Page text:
Ancient Market


Located to the east of the ancient city of Paphos, protected by the west winds, and in antiquity it was the commercial centre of the city and at the same time a meeting place of the Paphos, where daily and political discussions were found. It was used during the Roman period and was destroyed by the devastating earthquakes of 332 and 342 AD. that hit Paphos. The first research in the field was done by the Cypriot archaeologist Kyriakos Nikolaou, while in recent years the University of Warsaw has been involved in the Market area, conducting systematic research in the framework of the “Pafos Project” program. The research yielded great results, which changed and enriched our knowledge of the use of the Market over the centuries.

According to modern findings, the construction of the complex dates back to the Hellenistic period, which dates back to the earliest phase of the platform, on which it was founded. It seems, however, that it ceased to be used since the 4th century. A.D. and after. The Market consists of a square open space of 95 x 95 meters that we see today, around which a peristyle covered, if not all sides, certainly three out of four, with its western wing better preserved. Contrary to what was believed so far, the Market, along with its façades, occupied an area of ​​about 2.5 hectares and not 1 hectare as previously thought. These new facts prove that the ancient Paphos Market is one of the largest in the Hellenistic world.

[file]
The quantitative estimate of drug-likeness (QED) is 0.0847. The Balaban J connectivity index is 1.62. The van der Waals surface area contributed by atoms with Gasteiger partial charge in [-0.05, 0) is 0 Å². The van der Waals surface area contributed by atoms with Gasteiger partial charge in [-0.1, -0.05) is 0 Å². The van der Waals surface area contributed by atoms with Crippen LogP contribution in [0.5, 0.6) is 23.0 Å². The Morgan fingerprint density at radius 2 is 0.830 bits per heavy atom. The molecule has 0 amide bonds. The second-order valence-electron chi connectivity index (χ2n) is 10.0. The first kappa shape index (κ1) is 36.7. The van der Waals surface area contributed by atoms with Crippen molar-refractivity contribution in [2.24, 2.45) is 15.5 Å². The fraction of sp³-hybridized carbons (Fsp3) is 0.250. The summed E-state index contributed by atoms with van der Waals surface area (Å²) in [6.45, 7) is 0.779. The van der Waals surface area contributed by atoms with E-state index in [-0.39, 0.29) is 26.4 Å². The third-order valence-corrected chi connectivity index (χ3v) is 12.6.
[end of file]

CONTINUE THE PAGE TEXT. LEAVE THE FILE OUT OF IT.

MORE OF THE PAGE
The Polish expedition revealed in the site interesting finds from the Hellenistic period under Roman foundations, such as the large building (building A) in the centre of the Agora which was interpreted as a temple, as well as a second (building B) which has been interpreted as a storehouse. Catering areas near the eastern entrance were also found, among other things, including hydraulic structures, such as tanks, wells, washbasins and clay pipes. Also of interest are the numerous mobile findings brought to light by the Polish hoe. Vases of all types, including decorated amphorae, utensils, but also lamps, coins, scales, and much more that today provide valuable information on the use of space.


Category: Archaeological Sites


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